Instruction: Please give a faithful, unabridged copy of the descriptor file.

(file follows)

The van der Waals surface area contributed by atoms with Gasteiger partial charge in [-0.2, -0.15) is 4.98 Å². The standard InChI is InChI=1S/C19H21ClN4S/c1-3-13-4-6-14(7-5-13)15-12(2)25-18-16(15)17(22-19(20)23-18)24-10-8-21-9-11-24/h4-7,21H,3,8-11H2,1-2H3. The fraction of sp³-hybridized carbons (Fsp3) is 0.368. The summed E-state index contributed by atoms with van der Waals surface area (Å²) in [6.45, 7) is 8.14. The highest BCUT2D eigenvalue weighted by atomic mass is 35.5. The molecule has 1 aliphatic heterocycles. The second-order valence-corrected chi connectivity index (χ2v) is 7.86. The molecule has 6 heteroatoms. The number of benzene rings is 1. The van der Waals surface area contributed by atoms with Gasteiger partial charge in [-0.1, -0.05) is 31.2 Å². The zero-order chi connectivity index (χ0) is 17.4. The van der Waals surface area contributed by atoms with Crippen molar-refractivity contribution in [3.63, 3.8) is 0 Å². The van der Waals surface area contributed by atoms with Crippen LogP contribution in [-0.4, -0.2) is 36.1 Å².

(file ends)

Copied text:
The van der Waals surface area contributed by atoms with Gasteiger partial charge in [-0.2, -0.15) is 4.98 Å². The standard InChI is InChI=1S/C19H21ClN4S/c1-3-13-4-6-14(7-5-13)15-12(2)25-18-16(15)17(22-19(20)23-18)24-10-8-21-9-11-24/h4-7,21H,3,8-11H2,1-2H3. The fraction of sp³-hybridized carbons (Fsp3) is 0.368. The summed E-state index contributed by atoms with van der Waals surface area (Å²) in [6.45, 7) is 8.14. The highest BCUT2D eigenvalue weighted by atomic mass is 35.5. The molecule has 1 aliphatic heterocycles. The second-order valence-corrected chi connectivity index (χ2v) is 7.86. The molecule has 6 heteroatoms. The number of benzene rings is 1. The van der Waals surface area contributed by atoms with Gasteiger partial charge in [-0.1, -0.05) is 31.2 Å². The zero-order chi connectivity index (χ0) is 17.4. The van der Waals surface area contributed by atoms with Crippen molar-refractivity contribution in [3.63, 3.8) is 0 Å². The van der Waals surface area contributed by atoms with Crippen LogP contribution in [-0.4, -0.2) is 36.1 Å².